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Otail al-Jaffal

The changing face of Iraq's newspapers

In 2006 and 2007 Iraqi newspapers became mouthpieces for various militias [AFP]

Date of publication: 6 May, 2015

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Features: Having taken on many identities, newspapers in Iraq have become mouthpieces for their wealthy owners, reports Otail al-Jaffal.

The Iraqi media has been reborn many times, but the most dangerous of these was after the US occupation in spring 2003 when the country was mired in chaos.

When it arrived in Baghdad the US army launched several newspapers that depicted it as a liberating not an occupying force, and portraying the US marines as role models.

The tabloid press also depicted the Baath regime as an authoritarian police state to make Iraqis hate Saddam Hussein's dictatorship even more than they already did.

There were over 200 papers in the country at the time. However, they were poorly written, with unskilled journalists unable to tackle the important issues the country was facing.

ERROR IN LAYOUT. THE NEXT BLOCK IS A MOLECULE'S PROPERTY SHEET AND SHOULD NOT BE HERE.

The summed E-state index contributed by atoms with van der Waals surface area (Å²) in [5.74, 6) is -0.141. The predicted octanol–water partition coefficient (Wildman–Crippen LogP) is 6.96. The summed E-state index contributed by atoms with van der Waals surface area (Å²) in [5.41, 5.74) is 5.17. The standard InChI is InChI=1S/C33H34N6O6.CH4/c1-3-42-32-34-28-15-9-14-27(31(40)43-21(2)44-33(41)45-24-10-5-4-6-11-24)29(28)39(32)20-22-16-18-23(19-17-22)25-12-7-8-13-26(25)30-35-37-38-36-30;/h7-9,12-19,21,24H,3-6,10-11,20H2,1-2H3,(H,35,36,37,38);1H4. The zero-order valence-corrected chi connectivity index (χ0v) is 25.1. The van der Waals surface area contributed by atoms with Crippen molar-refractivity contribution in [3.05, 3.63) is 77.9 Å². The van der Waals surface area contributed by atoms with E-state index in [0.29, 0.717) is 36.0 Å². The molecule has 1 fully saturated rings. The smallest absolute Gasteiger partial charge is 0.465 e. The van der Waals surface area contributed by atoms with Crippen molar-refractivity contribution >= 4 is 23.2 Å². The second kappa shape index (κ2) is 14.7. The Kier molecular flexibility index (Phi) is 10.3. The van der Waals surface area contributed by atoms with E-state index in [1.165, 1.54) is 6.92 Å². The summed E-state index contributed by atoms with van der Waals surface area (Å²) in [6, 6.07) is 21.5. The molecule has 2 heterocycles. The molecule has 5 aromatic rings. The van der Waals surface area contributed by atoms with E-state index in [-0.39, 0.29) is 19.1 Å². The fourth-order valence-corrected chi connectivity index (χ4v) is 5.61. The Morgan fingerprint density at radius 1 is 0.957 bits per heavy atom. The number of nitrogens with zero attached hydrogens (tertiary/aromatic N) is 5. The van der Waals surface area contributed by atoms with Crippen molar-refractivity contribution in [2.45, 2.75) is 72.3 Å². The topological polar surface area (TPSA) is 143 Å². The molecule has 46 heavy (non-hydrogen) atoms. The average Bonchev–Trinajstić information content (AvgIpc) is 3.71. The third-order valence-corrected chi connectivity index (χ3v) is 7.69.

In 2006 and 2007, the newspapers became noticeboards for corpses killed in sectarian fighting, and mouthpieces for various militias and those financing them. The same was seen in June last year when the Islamic State group seized control of around a third of the country.

Due to structural restraints, the biggest newspaper in Baghdad cannot print more than 2,000 copies. The cost of printing, distributing and paying salaries means most media organisations run at a loss and are forced to depend on parties and prominent figures for financial support.

This article is an edited translation from our Arabic edition.

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